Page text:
If I hadn't just read up on it, I would have thought this was a "Saturday Night Live" parody.
But, Jetera Precision Media, a Danbury, Conn., company owned by Venture Capital and Consulting Group and with former Southwest Airlines CEO Jim Parker on the board, just put into production an ad delivery and targetting system that combines reservations data about travelers' intent with publicly available information about individual passengers to serve up ads tailored to that passenger on seat-back TV systems.
It is unclear at this point which specific companies are selling Jetera their reservations data.
But, here's how it works. In a FAQ on its website, Jetera explains: "The reservation information comes from any one of the multiple travel e-commerce sites, hotel and airline reservation systems. Then by partnering with some of the largest publicly available consumer data companies in the world we enrich that reservation data. The result is that we can then ultimately offer, for the first time, marketers and brands an unmatched level of relevancy, timeliness and action-ability."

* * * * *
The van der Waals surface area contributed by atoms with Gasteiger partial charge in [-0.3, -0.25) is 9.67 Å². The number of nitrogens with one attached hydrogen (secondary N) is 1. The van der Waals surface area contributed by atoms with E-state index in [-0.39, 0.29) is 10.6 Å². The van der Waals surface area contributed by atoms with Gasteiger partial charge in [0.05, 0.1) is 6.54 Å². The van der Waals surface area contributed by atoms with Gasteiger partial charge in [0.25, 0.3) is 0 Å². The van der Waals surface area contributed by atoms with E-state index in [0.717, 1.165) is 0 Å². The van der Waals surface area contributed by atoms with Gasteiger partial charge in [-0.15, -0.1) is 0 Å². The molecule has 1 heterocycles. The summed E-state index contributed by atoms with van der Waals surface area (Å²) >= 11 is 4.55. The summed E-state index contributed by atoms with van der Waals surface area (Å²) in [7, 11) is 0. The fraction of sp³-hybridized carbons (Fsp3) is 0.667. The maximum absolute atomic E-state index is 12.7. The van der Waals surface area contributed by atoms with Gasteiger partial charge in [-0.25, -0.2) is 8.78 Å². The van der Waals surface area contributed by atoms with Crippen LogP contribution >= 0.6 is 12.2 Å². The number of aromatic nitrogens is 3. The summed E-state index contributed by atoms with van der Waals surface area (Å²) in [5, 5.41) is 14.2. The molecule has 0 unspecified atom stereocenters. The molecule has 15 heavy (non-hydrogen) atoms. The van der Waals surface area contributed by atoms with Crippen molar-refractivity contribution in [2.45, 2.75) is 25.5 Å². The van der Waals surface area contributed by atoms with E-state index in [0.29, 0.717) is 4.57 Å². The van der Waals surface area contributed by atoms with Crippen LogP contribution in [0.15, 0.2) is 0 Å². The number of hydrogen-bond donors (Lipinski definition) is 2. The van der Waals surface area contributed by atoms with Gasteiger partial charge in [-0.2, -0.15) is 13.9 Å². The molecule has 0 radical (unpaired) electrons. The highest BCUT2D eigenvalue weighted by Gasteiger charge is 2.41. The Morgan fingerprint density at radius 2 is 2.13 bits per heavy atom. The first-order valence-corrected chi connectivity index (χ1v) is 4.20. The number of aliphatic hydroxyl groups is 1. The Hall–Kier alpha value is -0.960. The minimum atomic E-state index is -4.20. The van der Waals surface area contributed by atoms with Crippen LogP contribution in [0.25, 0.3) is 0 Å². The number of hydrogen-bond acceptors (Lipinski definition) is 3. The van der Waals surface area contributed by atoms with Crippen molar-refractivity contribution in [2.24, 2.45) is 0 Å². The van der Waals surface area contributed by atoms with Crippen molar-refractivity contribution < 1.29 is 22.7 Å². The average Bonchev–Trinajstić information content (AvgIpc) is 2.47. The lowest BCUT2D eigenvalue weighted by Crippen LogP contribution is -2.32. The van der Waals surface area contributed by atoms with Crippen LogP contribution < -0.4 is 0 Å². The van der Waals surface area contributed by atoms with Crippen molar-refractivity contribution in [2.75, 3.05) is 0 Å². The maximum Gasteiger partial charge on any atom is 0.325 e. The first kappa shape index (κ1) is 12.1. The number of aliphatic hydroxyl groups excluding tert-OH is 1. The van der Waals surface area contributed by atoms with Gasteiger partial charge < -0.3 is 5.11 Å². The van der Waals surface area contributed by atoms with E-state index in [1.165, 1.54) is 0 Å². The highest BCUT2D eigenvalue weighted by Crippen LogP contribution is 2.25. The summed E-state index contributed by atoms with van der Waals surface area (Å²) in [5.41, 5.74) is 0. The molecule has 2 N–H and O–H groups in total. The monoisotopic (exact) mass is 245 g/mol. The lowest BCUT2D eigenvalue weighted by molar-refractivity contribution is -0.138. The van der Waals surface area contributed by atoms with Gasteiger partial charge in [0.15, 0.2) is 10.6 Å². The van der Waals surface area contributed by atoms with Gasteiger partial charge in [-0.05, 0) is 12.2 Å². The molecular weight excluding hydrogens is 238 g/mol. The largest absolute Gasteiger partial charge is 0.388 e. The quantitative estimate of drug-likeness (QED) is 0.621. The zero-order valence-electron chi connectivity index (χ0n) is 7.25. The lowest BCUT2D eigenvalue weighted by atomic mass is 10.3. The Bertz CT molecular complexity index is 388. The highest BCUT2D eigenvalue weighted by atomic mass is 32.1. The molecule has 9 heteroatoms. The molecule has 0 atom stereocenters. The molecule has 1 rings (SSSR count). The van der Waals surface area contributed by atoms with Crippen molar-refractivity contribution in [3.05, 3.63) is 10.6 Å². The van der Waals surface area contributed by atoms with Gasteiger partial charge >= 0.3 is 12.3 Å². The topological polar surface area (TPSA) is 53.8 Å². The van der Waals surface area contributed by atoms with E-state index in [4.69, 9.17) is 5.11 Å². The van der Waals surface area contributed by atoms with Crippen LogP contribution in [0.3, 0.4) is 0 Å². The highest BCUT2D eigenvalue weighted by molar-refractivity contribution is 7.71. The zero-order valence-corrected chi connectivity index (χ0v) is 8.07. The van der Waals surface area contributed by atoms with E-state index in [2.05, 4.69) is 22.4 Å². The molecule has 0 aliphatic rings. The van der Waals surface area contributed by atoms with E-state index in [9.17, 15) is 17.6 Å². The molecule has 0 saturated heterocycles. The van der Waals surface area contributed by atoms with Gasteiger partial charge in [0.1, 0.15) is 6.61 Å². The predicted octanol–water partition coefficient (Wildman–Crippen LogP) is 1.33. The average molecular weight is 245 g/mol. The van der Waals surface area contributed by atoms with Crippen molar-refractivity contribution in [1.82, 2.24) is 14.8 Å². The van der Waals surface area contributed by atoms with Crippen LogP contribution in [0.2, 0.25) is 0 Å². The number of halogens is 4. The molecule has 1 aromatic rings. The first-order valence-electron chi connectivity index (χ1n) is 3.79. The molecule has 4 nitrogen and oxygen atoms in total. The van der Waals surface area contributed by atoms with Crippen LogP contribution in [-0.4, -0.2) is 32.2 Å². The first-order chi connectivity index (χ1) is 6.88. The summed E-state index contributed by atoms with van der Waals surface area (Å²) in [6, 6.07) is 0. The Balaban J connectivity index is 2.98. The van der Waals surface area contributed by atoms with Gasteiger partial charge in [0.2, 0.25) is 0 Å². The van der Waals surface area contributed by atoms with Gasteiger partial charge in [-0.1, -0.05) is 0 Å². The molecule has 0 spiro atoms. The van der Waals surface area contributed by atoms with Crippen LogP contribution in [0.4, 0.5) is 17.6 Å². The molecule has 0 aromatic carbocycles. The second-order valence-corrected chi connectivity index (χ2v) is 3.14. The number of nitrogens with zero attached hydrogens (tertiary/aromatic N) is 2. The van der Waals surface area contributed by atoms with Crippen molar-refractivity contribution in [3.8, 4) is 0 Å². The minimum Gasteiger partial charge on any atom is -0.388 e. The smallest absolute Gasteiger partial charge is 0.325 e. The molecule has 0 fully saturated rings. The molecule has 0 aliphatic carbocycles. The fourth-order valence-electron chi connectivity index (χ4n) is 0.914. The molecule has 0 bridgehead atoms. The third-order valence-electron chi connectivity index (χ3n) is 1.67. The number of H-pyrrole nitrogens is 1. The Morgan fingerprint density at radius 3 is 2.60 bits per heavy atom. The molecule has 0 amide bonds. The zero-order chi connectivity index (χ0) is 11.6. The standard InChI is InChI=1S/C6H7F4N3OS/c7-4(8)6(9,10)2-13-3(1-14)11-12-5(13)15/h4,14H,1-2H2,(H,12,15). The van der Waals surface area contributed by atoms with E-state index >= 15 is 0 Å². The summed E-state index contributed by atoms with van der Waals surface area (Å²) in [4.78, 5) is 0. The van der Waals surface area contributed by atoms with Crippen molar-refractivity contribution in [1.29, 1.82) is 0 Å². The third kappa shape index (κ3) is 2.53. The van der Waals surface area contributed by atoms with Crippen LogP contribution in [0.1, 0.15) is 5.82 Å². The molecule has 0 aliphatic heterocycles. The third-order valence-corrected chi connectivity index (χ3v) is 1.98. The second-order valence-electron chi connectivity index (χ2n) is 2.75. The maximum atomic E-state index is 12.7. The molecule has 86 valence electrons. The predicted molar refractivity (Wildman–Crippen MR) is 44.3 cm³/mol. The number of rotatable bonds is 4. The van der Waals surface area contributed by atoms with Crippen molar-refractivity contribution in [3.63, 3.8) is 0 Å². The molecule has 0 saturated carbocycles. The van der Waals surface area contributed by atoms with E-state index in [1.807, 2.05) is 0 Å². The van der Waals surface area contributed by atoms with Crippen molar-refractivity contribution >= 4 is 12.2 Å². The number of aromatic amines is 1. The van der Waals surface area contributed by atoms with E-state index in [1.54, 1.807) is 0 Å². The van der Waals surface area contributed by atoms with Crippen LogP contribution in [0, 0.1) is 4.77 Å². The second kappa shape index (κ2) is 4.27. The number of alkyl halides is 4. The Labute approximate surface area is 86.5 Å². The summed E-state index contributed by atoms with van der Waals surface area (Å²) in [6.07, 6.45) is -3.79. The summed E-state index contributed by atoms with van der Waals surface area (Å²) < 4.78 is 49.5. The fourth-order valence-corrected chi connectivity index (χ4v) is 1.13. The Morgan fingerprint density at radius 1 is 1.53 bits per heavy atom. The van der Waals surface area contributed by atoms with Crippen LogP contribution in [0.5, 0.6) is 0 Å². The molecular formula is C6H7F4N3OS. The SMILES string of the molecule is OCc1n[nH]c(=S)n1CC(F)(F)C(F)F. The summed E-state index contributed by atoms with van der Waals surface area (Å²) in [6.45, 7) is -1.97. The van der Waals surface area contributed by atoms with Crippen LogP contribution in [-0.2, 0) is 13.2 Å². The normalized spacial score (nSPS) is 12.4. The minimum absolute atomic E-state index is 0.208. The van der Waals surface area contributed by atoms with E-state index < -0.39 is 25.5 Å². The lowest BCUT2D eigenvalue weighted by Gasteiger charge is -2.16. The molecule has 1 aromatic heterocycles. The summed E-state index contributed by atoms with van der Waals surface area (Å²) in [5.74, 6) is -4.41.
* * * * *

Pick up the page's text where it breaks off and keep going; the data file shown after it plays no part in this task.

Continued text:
It looks like the reservations data would be coming from "Airlines, Global distribution systems (GDS), Large Travel Companies, Hotels and Vacation Ownership Companies, Rental Car Firms, [and] Cruise Ships" because Jetera aims to partner with these travel suppliers and distributors in addition to marketers and advertising partners.
As I wrote yesterday and March 24 in the Dennis Schaal Blog, and recently in Travel Weekly, Expedia, Google, BlueKai, and others with travel industry ties are working hard to further commoditize travelers' reservation data to deliver targetted ads to you when you surf the Web and now, it turns out, some marketers will be going after you in your aisle or window seat, too.
It's all to the advantage of the traveler, goes the refrain. Marketers are telling travelers that advertisers are almost providing passengers with a public service when those ads for cellphones or credit cards bombard you during your travels.
And, oh, "Yes," Jetera explains, "passengers will be in complete control and have multiple opportunities to opt out should they choose to do so."
It sounds to me as if such behavioral advertising may become so omnipresent that efforts to opt out could become a full-time job.